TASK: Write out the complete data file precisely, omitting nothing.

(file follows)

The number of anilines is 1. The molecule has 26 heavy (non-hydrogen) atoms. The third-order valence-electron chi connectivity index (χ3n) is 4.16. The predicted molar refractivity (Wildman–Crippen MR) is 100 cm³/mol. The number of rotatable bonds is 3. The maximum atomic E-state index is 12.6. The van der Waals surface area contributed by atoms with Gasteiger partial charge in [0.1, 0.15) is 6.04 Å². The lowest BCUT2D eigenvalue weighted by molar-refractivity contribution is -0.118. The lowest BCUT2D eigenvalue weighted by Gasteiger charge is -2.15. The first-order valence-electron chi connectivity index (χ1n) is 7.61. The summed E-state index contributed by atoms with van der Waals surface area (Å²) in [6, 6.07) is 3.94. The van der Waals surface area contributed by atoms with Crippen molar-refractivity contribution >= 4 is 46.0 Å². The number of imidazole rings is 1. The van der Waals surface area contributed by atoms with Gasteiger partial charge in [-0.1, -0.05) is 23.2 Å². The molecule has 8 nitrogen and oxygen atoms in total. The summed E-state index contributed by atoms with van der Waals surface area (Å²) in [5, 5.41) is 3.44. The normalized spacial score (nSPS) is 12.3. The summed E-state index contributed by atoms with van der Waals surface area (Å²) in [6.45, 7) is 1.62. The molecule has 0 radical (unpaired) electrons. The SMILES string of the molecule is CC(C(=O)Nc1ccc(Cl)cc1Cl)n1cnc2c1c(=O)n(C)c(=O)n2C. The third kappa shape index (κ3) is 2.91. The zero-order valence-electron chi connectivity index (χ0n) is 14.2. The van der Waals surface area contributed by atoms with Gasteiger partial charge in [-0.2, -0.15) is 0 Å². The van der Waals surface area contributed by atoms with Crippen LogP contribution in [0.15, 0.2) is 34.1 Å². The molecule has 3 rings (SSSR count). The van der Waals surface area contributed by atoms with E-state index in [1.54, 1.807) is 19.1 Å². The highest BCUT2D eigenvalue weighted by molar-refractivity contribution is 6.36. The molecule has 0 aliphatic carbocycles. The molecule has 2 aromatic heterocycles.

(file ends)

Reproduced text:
The number of anilines is 1. The molecule has 26 heavy (non-hydrogen) atoms. The third-order valence-electron chi connectivity index (χ3n) is 4.16. The predicted molar refractivity (Wildman–Crippen MR) is 100 cm³/mol. The number of rotatable bonds is 3. The maximum atomic E-state index is 12.6. The van der Waals surface area contributed by atoms with Gasteiger partial charge in [0.1, 0.15) is 6.04 Å². The lowest BCUT2D eigenvalue weighted by molar-refractivity contribution is -0.118. The lowest BCUT2D eigenvalue weighted by Gasteiger charge is -2.15. The first-order valence-electron chi connectivity index (χ1n) is 7.61. The summed E-state index contributed by atoms with van der Waals surface area (Å²) in [6, 6.07) is 3.94. The van der Waals surface area contributed by atoms with Crippen molar-refractivity contribution >= 4 is 46.0 Å². The number of imidazole rings is 1. The van der Waals surface area contributed by atoms with Gasteiger partial charge in [-0.1, -0.05) is 23.2 Å². The molecule has 8 nitrogen and oxygen atoms in total. The summed E-state index contributed by atoms with van der Waals surface area (Å²) in [5, 5.41) is 3.44. The normalized spacial score (nSPS) is 12.3. The summed E-state index contributed by atoms with van der Waals surface area (Å²) in [6.45, 7) is 1.62. The molecule has 0 radical (unpaired) electrons. The SMILES string of the molecule is CC(C(=O)Nc1ccc(Cl)cc1Cl)n1cnc2c1c(=O)n(C)c(=O)n2C. The third kappa shape index (κ3) is 2.91. The zero-order valence-electron chi connectivity index (χ0n) is 14.2. The van der Waals surface area contributed by atoms with Gasteiger partial charge in [-0.2, -0.15) is 0 Å². The van der Waals surface area contributed by atoms with Crippen LogP contribution in [0.15, 0.2) is 34.1 Å². The molecule has 3 rings (SSSR count). The van der Waals surface area contributed by atoms with E-state index in [1.54, 1.807) is 19.1 Å². The highest BCUT2D eigenvalue weighted by molar-refractivity contribution is 6.36. The molecule has 0 aliphatic carbocycles. The molecule has 2 aromatic heterocycles.